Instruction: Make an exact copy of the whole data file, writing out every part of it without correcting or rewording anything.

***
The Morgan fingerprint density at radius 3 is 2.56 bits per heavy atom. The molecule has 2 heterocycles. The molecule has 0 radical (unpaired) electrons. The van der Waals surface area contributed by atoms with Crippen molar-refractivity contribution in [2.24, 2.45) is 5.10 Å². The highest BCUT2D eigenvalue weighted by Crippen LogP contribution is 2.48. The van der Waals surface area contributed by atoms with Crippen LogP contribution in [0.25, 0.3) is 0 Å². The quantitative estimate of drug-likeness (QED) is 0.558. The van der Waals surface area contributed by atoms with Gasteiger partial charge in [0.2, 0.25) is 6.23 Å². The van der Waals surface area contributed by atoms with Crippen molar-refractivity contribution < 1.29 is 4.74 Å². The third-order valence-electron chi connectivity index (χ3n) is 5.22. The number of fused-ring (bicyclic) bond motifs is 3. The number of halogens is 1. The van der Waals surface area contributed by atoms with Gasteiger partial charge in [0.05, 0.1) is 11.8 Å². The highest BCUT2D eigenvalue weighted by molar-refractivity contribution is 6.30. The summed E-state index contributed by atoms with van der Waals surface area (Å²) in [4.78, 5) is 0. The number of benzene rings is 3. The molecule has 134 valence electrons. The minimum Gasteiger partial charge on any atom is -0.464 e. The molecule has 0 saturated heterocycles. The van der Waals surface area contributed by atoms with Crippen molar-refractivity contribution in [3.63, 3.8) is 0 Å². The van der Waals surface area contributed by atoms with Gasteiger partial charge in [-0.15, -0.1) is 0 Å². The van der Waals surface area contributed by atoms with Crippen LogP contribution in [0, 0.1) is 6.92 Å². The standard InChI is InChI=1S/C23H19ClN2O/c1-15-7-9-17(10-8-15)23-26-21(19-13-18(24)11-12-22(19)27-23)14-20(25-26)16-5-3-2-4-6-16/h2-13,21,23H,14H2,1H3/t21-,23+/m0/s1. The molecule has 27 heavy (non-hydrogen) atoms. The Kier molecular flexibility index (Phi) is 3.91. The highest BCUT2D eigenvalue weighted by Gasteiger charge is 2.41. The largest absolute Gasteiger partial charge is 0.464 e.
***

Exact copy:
The Morgan fingerprint density at radius 3 is 2.56 bits per heavy atom. The molecule has 2 heterocycles. The molecule has 0 radical (unpaired) electrons. The van der Waals surface area contributed by atoms with Crippen molar-refractivity contribution in [2.24, 2.45) is 5.10 Å². The highest BCUT2D eigenvalue weighted by Crippen LogP contribution is 2.48. The van der Waals surface area contributed by atoms with Crippen LogP contribution in [0.25, 0.3) is 0 Å². The quantitative estimate of drug-likeness (QED) is 0.558. The van der Waals surface area contributed by atoms with Gasteiger partial charge in [0.2, 0.25) is 6.23 Å². The van der Waals surface area contributed by atoms with Crippen molar-refractivity contribution < 1.29 is 4.74 Å². The third-order valence-electron chi connectivity index (χ3n) is 5.22. The number of fused-ring (bicyclic) bond motifs is 3. The number of halogens is 1. The van der Waals surface area contributed by atoms with Gasteiger partial charge in [0.05, 0.1) is 11.8 Å². The highest BCUT2D eigenvalue weighted by molar-refractivity contribution is 6.30. The summed E-state index contributed by atoms with van der Waals surface area (Å²) in [4.78, 5) is 0. The number of benzene rings is 3. The molecule has 134 valence electrons. The minimum Gasteiger partial charge on any atom is -0.464 e. The molecule has 0 saturated heterocycles. The van der Waals surface area contributed by atoms with Crippen molar-refractivity contribution in [3.63, 3.8) is 0 Å². The van der Waals surface area contributed by atoms with Gasteiger partial charge in [-0.15, -0.1) is 0 Å². The van der Waals surface area contributed by atoms with Crippen LogP contribution in [0, 0.1) is 6.92 Å². The standard InChI is InChI=1S/C23H19ClN2O/c1-15-7-9-17(10-8-15)23-26-21(19-13-18(24)11-12-22(19)27-23)14-20(25-26)16-5-3-2-4-6-16/h2-13,21,23H,14H2,1H3/t21-,23+/m0/s1. The molecule has 27 heavy (non-hydrogen) atoms. The Kier molecular flexibility index (Phi) is 3.91. The highest BCUT2D eigenvalue weighted by Gasteiger charge is 2.41. The largest absolute Gasteiger partial charge is 0.464 e.